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Non Small Cell Lung Cancer

Non small cell lung cancer is when cancerous cells form in the tissue of the lungs. Our lungs are cone like organs that help transport oxygen into the body as we breathe. Without lungs, we would not survive. Our lungs are a complex organ made up of all different parts and vessels. Each part must work together and be clean in order for the lungs to operate efficiently and correctly. Non small cell lung cancer is one of two main forms of the disease. The other form is called small cell lung cancer. In non small cell lung cancer, each type of cancerous cell is different. The squamous cell carcinoma cells are thin and flat. They resemble the look of fish scales and can sometimes also be called epidermoid carcinoma. The next type of cell is called large cell carcinoma. The name means exactly what it says: these cells are much larger cancerous cells. The third most common cancerous cell found in non small cell lung cancer is the adenocarcinoma. These cancerous cells form in the lining or aveoli of the lungs and create mucus. These can be very dangerous because they embed themselves in the mucus, which then can just sit in the lung lining for a long time, causing the cells to mutate and spread. There are a few other cells known to qualify as non small cell lung cancer, but they are much more rare than the others. In non small cell lung cancer, symptoms are not often noticeable until the later stages of the disease. This can be dangerous and can often cause a high fatality rate, since the problem is not diagnosed until the cancer has spread.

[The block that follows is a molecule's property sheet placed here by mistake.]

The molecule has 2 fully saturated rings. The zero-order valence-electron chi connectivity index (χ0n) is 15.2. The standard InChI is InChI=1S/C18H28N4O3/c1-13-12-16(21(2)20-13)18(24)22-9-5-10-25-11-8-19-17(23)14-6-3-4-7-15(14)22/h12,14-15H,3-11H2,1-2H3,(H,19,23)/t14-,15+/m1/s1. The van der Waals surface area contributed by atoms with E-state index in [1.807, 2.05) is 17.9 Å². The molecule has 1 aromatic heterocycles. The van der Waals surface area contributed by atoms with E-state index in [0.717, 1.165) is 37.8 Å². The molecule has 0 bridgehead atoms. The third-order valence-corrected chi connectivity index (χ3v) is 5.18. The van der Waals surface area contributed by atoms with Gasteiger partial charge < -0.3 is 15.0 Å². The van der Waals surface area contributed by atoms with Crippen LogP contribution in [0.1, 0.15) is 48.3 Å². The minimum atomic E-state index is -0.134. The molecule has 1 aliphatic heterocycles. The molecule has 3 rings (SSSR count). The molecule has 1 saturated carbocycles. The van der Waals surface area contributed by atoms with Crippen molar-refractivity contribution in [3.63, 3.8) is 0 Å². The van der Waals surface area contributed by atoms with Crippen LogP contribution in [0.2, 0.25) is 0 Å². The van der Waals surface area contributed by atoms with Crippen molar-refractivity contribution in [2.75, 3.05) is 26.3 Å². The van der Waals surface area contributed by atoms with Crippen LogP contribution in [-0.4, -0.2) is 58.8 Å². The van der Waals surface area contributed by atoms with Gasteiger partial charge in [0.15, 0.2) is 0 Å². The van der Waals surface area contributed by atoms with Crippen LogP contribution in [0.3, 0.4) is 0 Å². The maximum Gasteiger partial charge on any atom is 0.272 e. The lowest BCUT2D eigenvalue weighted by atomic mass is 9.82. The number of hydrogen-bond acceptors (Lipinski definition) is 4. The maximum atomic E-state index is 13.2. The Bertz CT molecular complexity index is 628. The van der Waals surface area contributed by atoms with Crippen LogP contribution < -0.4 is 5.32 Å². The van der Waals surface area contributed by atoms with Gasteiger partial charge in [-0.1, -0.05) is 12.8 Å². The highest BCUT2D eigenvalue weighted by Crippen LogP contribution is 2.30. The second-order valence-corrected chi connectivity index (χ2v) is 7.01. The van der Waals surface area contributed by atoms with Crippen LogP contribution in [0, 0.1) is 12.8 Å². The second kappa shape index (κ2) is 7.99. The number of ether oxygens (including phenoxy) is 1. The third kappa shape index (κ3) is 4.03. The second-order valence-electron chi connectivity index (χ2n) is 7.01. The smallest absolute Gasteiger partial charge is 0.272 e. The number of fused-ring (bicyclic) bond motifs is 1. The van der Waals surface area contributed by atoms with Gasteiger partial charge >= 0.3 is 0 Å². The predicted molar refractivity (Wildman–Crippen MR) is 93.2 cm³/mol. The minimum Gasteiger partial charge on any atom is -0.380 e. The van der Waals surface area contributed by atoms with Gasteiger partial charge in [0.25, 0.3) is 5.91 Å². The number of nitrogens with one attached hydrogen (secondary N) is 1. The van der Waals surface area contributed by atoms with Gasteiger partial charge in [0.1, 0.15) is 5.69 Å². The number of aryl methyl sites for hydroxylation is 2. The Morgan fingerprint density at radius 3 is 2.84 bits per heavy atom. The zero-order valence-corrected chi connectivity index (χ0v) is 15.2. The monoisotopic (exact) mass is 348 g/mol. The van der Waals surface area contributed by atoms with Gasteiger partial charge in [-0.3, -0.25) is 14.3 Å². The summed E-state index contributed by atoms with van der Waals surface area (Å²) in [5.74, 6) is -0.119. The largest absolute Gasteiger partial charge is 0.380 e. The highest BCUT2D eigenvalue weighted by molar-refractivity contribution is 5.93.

A basic physical exam should be the first step in determining whether or not you have non small cell lung cancer. Your doctor will most likely ask you basic questions about your lifestyle such as if you smoke or not. In addition, your blood pressure will be measured and you will be weighed, and the doctor will ask you if you have been experiencing any unusual symptoms. The usual logical next step is to have a chest x-ray taken. A chest x-ray can help the doctor see inside your lungs and look for any unusual masses or tumor growths. Sometimes, a CT or PET scan will need to be done in order to get a clearer view. These tests are much more effective in finding cancer because they use the latest technology and provide doctors with a much clearer picture inside the body. Blood and urine samples will also be taken, and sometimes the doctor may even recommend a biopsy based on what has been found in the previous tests. If you are ever in doubt about your test results, always get a second opinion from another doctor to be certain. Non small cell lung cancer, or any form of lung cancer for that matter should never go untreated and should be diagnosed as early as humanly possible.

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